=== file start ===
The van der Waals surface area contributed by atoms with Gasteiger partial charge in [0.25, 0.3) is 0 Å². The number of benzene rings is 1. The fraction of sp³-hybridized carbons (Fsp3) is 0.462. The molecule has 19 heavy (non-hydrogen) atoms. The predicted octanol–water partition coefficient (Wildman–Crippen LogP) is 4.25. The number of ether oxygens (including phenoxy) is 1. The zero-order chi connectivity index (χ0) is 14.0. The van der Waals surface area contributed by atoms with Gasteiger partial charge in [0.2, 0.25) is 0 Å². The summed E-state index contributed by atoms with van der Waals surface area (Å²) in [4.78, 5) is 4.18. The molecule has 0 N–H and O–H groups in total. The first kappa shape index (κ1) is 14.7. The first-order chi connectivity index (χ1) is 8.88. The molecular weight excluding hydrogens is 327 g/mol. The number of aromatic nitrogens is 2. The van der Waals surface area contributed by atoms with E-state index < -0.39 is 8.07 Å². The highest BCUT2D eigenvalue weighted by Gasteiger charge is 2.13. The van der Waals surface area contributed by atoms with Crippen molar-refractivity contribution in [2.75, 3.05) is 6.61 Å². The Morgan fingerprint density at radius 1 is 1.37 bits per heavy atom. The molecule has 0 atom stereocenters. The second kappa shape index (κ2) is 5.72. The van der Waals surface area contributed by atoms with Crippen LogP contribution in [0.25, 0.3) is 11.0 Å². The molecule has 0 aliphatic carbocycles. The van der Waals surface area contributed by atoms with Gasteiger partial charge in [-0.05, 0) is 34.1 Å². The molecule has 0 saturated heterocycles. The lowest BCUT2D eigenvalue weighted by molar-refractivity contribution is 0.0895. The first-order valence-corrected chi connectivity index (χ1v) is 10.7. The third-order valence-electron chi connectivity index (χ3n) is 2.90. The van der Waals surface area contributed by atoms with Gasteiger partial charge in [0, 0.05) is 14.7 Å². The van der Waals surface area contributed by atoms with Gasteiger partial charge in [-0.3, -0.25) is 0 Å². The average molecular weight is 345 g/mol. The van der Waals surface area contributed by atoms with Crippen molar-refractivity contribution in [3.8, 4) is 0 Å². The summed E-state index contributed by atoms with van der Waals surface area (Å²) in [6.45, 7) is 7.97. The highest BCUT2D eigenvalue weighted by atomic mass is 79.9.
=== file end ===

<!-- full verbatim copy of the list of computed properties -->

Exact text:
The van der Waals surface area contributed by atoms with Gasteiger partial charge in [0.25, 0.3) is 0 Å². The number of benzene rings is 1. The fraction of sp³-hybridized carbons (Fsp3) is 0.462. The molecule has 19 heavy (non-hydrogen) atoms. The predicted octanol–water partition coefficient (Wildman–Crippen LogP) is 4.25. The number of ether oxygens (including phenoxy) is 1. The zero-order chi connectivity index (χ0) is 14.0. The van der Waals surface area contributed by atoms with Gasteiger partial charge in [0.2, 0.25) is 0 Å². The summed E-state index contributed by atoms with van der Waals surface area (Å²) in [4.78, 5) is 4.18. The molecule has 0 N–H and O–H groups in total. The first kappa shape index (κ1) is 14.7. The first-order chi connectivity index (χ1) is 8.88. The molecular weight excluding hydrogens is 327 g/mol. The number of aromatic nitrogens is 2. The van der Waals surface area contributed by atoms with E-state index < -0.39 is 8.07 Å². The highest BCUT2D eigenvalue weighted by Gasteiger charge is 2.13. The van der Waals surface area contributed by atoms with Crippen molar-refractivity contribution in [2.75, 3.05) is 6.61 Å². The Morgan fingerprint density at radius 1 is 1.37 bits per heavy atom. The molecule has 0 atom stereocenters. The second kappa shape index (κ2) is 5.72. The van der Waals surface area contributed by atoms with Crippen LogP contribution in [0.25, 0.3) is 11.0 Å². The molecule has 0 aliphatic carbocycles. The van der Waals surface area contributed by atoms with Gasteiger partial charge in [-0.05, 0) is 34.1 Å². The molecule has 0 saturated heterocycles. The lowest BCUT2D eigenvalue weighted by molar-refractivity contribution is 0.0895. The first-order valence-corrected chi connectivity index (χ1v) is 10.7. The third-order valence-electron chi connectivity index (χ3n) is 2.90. The van der Waals surface area contributed by atoms with Gasteiger partial charge in [0, 0.05) is 14.7 Å². The van der Waals surface area contributed by atoms with Gasteiger partial charge in [-0.3, -0.25) is 0 Å². The average molecular weight is 345 g/mol. The van der Waals surface area contributed by atoms with Crippen molar-refractivity contribution in [3.8, 4) is 0 Å². The summed E-state index contributed by atoms with van der Waals surface area (Å²) in [6.45, 7) is 7.97. The highest BCUT2D eigenvalue weighted by atomic mass is 79.9.